Monday, May 26, 2008

Military Monday - Memorial Day Reflection

Some time ago I accepted an invitation to be the principal speaker at a Memorial Day service at a township in the greater Boston area. I thought I'd share my words...

Thank you for inviting me to participate in this important commemoration on this most important day. To our veterans, of wars past and present, who are here today; those of us on active duty today are humbled to be in your presence, and we are proud to carry on your legacy and the tradition of your service. To the mothers, fathers, sons, daughters, sisters, brothers, wives, husbands, indeed all friends and loved ones of America's fallen who are here today; we stand in awe of their selflessness, of their sacrifice, and of the strength you have shown in all the days and hours since their untimely passing. This is the day we remember with you, and share with you some of that burden. To our friends and guests, especially the children, who are with us today, thank you for coming. It is your recognition, understanding and support that will keep the spirit and sanctity of Memorial Day alive as the decades bring the living memories of past, present and future struggles to an end. Truly, we all have important parts to play in each and every Memorial Day.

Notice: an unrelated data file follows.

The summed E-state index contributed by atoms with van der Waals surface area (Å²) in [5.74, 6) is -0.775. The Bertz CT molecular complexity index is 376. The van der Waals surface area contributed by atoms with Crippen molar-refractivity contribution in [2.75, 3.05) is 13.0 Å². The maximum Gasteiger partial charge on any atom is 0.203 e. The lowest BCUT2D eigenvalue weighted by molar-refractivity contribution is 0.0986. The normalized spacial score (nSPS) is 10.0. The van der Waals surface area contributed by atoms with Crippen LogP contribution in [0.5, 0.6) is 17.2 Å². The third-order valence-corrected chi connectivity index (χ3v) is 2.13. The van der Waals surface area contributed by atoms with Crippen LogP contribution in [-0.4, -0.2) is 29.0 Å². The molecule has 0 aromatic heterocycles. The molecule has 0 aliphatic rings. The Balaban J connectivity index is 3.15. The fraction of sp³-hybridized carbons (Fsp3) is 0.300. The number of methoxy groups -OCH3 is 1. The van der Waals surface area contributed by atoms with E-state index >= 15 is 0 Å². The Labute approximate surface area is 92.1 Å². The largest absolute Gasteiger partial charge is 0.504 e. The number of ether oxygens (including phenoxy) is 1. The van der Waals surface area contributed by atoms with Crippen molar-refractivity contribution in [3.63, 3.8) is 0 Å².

What does Memorial Day mean? I know it sounds a bit like a grade school essay question, but I'm not sure the answer is so simple. A quarter century ago, on 31 May 1982, President Ronald Reagan said,
I have no illusions about what little I can add now to the silent testimony of those who gave their lives willingly for their country. Words are even more feeble on this Memorial Day, for the sight before us is that of a strong and good nation that stands in silence and remembers those who were loved and who, in return, loved their countrymen enough to die for them.
Like President Reagan, I also had trouble finding words for today that justly serve those whom we memorialize today. But unlike President Reagan, I do not have a speech writer. And so I pressed on, and hope I have found the words.

Today is about each and every one of the more than one million American warriors since 1775 who have made the ultimate sacrifice for their ideals, for their nation, and for their comrades.